The rise of mobile lice removal services was perhaps inevitable: where some people see misery, others see money. According to Global Market Insights, a market research and management consulting firm, “the North American lice treatment market accounted for $461.5 million in market revenue” and is expected to grow 6.4%. by 2032, including everything from sales of specialty shampoos to at-home lice removal services.

Perhaps because no one really wants to think about the realities of a lice infestation, lice removal companies serving the UWS operate under catchy names like Lice Happens and Larger Than Lice. These companies are expensive, typically costing hundreds of dollars per visit, depending on the number of family members and the severity of the problem. But many parents are at their wits’ end and willing to pay almost anything to resolve the problem. These structures offer their services almost 24 hours a day, some available from 7 a.m. to midnight, 365 days a year. And what is most attractive for many parents is that they visit you at home. Your nosy neighbors don’t need to know every little detail of your life. (Okay, I’ll stop with the parasite puns.)

In fact, the lice removal industry is notable for its dedication to secrecy. Although medical authorities and school officials in New York and elsewhere have repeatedly told the public that lice are not the result of poor cleanliness habits, a feeling of embarrassment, even shame, often follows. this condition.

“If a child is upset,” says Lena Gorelik, founder and owner of Lice Free Noggins, “you calmly explain to them that it’s normal to have lice. That it happens to everyone and it’s very easy to deal with. This doesn’t mean you’re dirty or doing anything wrong. You always want to make sure the child is comfortable.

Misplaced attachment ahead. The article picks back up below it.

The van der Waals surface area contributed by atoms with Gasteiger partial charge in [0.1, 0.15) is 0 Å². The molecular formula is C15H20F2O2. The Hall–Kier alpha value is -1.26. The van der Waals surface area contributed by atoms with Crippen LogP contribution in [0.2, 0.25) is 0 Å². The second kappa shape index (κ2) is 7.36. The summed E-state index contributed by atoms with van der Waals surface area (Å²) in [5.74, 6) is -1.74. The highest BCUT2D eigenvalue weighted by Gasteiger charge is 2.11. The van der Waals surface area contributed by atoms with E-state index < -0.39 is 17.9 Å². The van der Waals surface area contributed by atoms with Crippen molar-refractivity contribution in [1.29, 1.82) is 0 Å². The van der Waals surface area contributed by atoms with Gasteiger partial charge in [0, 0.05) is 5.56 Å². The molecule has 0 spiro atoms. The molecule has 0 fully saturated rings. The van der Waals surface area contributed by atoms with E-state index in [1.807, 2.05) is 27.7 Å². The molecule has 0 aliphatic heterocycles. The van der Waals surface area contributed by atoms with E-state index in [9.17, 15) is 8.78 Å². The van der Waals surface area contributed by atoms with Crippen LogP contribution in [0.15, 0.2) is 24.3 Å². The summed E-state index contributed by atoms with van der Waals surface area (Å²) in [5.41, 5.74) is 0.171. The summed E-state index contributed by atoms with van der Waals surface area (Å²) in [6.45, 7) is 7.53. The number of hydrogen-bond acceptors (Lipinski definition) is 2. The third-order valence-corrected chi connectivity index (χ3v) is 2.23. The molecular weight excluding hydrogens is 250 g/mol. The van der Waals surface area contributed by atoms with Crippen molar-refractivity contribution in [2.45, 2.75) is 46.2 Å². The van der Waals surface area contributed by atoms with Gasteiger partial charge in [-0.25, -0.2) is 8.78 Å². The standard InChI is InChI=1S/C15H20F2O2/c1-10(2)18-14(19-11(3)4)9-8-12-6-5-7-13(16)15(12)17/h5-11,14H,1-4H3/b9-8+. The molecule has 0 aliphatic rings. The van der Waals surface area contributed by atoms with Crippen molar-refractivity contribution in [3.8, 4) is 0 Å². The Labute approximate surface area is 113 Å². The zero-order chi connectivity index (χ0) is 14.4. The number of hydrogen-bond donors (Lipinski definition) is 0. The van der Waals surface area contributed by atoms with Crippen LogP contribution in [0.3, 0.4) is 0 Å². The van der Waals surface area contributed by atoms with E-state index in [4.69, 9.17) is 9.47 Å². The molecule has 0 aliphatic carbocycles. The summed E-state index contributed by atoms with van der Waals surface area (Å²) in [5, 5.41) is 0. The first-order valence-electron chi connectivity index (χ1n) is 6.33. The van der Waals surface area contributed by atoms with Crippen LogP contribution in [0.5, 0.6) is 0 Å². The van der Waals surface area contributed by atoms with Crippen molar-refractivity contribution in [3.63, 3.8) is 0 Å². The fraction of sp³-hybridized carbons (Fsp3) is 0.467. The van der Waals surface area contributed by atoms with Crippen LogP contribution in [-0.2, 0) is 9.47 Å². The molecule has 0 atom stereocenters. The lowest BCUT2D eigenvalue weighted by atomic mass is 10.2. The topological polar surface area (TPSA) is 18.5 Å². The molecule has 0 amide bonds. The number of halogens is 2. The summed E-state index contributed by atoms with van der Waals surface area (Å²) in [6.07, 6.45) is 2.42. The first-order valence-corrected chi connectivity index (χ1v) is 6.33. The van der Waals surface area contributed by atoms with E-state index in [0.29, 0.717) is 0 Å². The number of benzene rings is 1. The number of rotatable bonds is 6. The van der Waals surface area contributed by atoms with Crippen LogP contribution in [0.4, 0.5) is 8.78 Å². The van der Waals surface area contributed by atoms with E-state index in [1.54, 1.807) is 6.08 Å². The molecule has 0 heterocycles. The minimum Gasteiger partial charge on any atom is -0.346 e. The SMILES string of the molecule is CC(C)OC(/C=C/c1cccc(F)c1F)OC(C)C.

Gorelik, whose company was founded in 2013 and now makes house calls throughout the city, has helped hundreds of families on the UWS; Additionally, she said she regularly visits public and private UWS schools to check students for lice.

Then there’s Derek Croft, a former management consultant who last December purchased LiceDoctors, a 15-year-old New York lice treatment service. Croft lives in Dallas, but his home treatment company works across the country, including at UWS. Technicians come to your home in unmarked cars, Croft says. “There’s a lot of stigma around lice, even though there shouldn’t be. As a result, our technicians are very discreet,” he explains. “Your neighbors don’t need to know, that’s the idea.”

Croft says his technicians are usually former nurses, teachers or hairdressers. “They find themselves in a situation in homes where the situation is often very stressful” and so they “will bring toys or stickers to play with. For the child, it’s like someone just combing their hair, which can feel very relaxing to him, sometimes it’s more of a struggle.

For UWS parents who decide to avoid paid services, there is good news. There are many excellent websites online, like those from the Mayo Clinic and the CDC, that will help you learn the art of nitpicking.